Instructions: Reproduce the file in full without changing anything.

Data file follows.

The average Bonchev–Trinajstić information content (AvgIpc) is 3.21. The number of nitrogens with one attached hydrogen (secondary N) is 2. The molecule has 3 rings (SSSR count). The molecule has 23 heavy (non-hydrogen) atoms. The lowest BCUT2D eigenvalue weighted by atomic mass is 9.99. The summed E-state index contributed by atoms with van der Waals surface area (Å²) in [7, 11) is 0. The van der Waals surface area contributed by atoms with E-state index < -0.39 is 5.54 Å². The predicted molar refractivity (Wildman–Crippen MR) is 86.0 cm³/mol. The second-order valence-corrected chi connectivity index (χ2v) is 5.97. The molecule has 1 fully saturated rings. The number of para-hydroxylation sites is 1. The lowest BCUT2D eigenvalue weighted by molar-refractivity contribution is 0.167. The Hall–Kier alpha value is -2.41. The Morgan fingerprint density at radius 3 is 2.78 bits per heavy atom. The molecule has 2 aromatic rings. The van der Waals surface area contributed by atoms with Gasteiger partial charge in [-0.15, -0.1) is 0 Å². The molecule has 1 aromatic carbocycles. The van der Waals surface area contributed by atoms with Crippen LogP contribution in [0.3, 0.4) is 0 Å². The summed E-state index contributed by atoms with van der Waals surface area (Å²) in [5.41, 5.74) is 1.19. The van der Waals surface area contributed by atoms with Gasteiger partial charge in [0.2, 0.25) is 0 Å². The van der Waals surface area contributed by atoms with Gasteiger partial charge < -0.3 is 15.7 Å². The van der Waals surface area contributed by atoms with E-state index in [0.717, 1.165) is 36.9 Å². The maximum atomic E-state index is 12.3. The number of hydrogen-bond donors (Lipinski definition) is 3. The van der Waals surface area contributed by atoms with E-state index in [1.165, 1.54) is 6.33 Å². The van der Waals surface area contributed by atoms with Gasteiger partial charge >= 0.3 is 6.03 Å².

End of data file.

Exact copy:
The average Bonchev–Trinajstić information content (AvgIpc) is 3.21. The number of nitrogens with one attached hydrogen (secondary N) is 2. The molecule has 3 rings (SSSR count). The molecule has 23 heavy (non-hydrogen) atoms. The lowest BCUT2D eigenvalue weighted by atomic mass is 9.99. The summed E-state index contributed by atoms with van der Waals surface area (Å²) in [7, 11) is 0. The van der Waals surface area contributed by atoms with E-state index < -0.39 is 5.54 Å². The predicted molar refractivity (Wildman–Crippen MR) is 86.0 cm³/mol. The second-order valence-corrected chi connectivity index (χ2v) is 5.97. The molecule has 1 fully saturated rings. The number of para-hydroxylation sites is 1. The lowest BCUT2D eigenvalue weighted by molar-refractivity contribution is 0.167. The Hall–Kier alpha value is -2.41. The Morgan fingerprint density at radius 3 is 2.78 bits per heavy atom. The molecule has 2 aromatic rings. The van der Waals surface area contributed by atoms with Gasteiger partial charge in [-0.15, -0.1) is 0 Å². The molecule has 1 aromatic carbocycles. The van der Waals surface area contributed by atoms with Crippen LogP contribution in [0.3, 0.4) is 0 Å². The summed E-state index contributed by atoms with van der Waals surface area (Å²) in [5.41, 5.74) is 1.19. The van der Waals surface area contributed by atoms with Gasteiger partial charge in [0.2, 0.25) is 0 Å². The van der Waals surface area contributed by atoms with Gasteiger partial charge < -0.3 is 15.7 Å². The van der Waals surface area contributed by atoms with E-state index in [0.717, 1.165) is 36.9 Å². The maximum atomic E-state index is 12.3. The number of hydrogen-bond donors (Lipinski definition) is 3. The van der Waals surface area contributed by atoms with E-state index in [1.165, 1.54) is 6.33 Å². The van der Waals surface area contributed by atoms with Gasteiger partial charge >= 0.3 is 6.03 Å².